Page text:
You often here competitors saying �My tyres started to go of towards the end of the race�, this is usually due to the tread getting to hot.

The tread temperatures are constantly changing through out a race, hotter when cornering and cooler when on the straights and cooling even more when you are slowing to come into the pits. Therefore the temps you record in the pits will be lower than those during the race. So if you record temperatures within the range given above the probability is the temps will be too high during the race.

Increasing your tyre pressures will cause your tread temperatures to increase, more pressure stiffens the tyre�s casing which results in the tread having to do more work resulting in the tread getting hotter. Lowering your pressures will cause them to decrease.

Inevitably changing one thing will affect other things, the whole set up of your car is a compromise between anything that is adjustable.

Some of you are also asking about different compounds. Originally we only had one compound �GG� (medium hard), but we have now introduced some sizes in a �SG� (soft/wet) compound. This was done primarily for sprint/hillclimb (around 60 second runs) where the distances covered are relatively short and you need the tyres to work/heat up very quickly. This is not a compound I would recommend for race/trackday dry use as the tyres will go off very quickly.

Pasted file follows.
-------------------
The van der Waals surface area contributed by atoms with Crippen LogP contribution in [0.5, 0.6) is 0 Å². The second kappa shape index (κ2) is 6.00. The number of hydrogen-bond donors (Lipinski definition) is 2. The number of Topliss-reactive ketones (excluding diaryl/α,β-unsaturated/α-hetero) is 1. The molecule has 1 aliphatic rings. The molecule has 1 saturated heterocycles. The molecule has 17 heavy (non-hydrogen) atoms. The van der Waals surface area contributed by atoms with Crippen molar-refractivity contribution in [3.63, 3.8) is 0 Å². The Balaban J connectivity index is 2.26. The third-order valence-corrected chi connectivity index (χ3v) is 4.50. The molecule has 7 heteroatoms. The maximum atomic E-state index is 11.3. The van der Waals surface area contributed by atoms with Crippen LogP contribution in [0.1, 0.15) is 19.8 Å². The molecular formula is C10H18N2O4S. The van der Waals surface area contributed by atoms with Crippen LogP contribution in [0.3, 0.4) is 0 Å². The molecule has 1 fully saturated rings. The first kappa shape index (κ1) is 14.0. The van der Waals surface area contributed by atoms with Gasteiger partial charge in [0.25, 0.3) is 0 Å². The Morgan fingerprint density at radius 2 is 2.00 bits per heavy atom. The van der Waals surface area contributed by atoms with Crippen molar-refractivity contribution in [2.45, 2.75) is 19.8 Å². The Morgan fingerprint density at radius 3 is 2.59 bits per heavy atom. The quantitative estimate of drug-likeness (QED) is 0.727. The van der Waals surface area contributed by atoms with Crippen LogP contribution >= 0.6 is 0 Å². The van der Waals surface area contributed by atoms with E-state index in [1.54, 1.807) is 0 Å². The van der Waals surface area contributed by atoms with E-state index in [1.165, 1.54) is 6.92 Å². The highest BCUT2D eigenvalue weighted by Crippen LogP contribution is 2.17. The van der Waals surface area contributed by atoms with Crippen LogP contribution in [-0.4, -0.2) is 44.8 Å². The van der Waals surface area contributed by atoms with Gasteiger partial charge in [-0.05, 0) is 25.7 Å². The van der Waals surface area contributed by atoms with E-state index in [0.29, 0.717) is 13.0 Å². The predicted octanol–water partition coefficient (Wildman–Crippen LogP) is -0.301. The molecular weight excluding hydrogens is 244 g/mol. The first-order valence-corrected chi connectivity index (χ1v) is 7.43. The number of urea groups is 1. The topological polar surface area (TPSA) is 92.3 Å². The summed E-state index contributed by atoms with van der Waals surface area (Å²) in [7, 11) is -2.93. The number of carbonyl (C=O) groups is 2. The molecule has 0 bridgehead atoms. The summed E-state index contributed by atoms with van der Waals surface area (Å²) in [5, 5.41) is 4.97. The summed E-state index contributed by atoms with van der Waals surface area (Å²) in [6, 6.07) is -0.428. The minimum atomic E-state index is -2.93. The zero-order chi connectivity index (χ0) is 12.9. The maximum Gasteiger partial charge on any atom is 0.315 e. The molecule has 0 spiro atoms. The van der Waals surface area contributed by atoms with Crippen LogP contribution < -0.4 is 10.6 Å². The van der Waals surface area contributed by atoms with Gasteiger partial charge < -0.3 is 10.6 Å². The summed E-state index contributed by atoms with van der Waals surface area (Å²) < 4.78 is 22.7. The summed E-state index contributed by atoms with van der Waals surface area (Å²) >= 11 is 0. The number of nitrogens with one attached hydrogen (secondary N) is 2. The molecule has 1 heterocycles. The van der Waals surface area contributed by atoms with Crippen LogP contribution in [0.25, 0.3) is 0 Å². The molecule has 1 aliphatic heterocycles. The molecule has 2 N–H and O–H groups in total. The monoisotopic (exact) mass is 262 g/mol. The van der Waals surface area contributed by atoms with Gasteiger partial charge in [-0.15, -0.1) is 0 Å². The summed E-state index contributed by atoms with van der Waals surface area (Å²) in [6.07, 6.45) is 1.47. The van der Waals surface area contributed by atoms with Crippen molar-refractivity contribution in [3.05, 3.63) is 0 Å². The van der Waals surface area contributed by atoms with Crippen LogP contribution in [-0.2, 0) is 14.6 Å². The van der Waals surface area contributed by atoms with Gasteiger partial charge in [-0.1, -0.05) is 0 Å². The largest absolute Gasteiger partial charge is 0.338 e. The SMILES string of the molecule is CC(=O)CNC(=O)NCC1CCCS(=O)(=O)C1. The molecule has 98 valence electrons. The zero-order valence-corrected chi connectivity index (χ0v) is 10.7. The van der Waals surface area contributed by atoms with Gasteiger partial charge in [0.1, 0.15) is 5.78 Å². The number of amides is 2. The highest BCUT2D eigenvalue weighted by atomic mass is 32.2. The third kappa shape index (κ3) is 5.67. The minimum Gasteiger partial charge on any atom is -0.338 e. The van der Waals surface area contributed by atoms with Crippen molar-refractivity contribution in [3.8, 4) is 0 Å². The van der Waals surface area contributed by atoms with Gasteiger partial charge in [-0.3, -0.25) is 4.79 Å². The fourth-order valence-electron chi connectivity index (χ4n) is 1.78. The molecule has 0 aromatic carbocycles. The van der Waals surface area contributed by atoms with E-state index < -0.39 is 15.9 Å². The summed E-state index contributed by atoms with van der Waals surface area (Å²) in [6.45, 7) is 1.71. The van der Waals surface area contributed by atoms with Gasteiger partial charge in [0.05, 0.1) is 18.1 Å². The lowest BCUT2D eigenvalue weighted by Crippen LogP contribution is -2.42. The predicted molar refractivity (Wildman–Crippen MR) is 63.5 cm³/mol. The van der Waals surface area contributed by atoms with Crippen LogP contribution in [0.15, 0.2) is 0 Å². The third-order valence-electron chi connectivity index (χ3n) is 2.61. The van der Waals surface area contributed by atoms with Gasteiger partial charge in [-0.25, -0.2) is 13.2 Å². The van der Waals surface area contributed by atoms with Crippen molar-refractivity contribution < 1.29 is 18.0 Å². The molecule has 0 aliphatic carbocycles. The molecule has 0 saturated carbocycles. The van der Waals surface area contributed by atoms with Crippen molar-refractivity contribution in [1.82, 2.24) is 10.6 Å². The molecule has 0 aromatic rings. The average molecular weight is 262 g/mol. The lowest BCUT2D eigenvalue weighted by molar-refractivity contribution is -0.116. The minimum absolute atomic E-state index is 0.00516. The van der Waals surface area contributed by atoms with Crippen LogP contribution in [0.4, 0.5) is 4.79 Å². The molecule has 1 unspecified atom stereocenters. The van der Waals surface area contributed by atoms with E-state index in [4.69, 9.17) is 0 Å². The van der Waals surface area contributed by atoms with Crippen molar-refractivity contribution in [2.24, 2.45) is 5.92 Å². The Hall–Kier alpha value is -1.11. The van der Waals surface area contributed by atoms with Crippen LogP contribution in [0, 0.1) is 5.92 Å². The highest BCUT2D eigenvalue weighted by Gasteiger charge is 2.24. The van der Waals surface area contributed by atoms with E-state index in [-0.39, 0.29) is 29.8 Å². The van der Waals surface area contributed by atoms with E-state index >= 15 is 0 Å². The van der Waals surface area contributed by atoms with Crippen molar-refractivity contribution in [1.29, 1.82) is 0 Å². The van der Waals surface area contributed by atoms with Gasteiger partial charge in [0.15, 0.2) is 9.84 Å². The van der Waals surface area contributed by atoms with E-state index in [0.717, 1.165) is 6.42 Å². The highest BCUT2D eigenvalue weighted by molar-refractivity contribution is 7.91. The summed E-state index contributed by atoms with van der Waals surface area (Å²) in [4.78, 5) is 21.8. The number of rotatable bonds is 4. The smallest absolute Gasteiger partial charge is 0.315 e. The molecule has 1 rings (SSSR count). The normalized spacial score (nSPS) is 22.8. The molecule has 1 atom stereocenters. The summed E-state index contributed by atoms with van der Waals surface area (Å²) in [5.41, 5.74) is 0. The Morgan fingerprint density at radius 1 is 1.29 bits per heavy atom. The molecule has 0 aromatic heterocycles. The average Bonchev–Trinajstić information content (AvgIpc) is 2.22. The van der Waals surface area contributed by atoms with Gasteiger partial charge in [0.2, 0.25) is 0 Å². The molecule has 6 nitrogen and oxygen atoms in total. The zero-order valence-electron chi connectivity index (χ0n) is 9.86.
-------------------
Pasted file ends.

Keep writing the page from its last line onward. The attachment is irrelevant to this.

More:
The sizes that will be available are:

185/60R13, 205/60R13, 195/50R15, 205/50R15, 225/45R16, 225/45R17.

Another subject is the introduction of our Proxes R1R. This tyre was due to be launched at the beginning of 2008, unfortunately this has been delayed to at least mid 2008 but there is a good chance it will be latter than this. Regarding sizes, initially we will have a rear fit (225/45ZR17) but not the front (195/50R16).

I hope this is of some use to you.

If I can be of any further assistance please give me a call.

01933 414537

Best Regards


I know I know I should really pay more attention Rob but due to my ADHD I only got as far as “[color:“blue”] [/color] my name is…”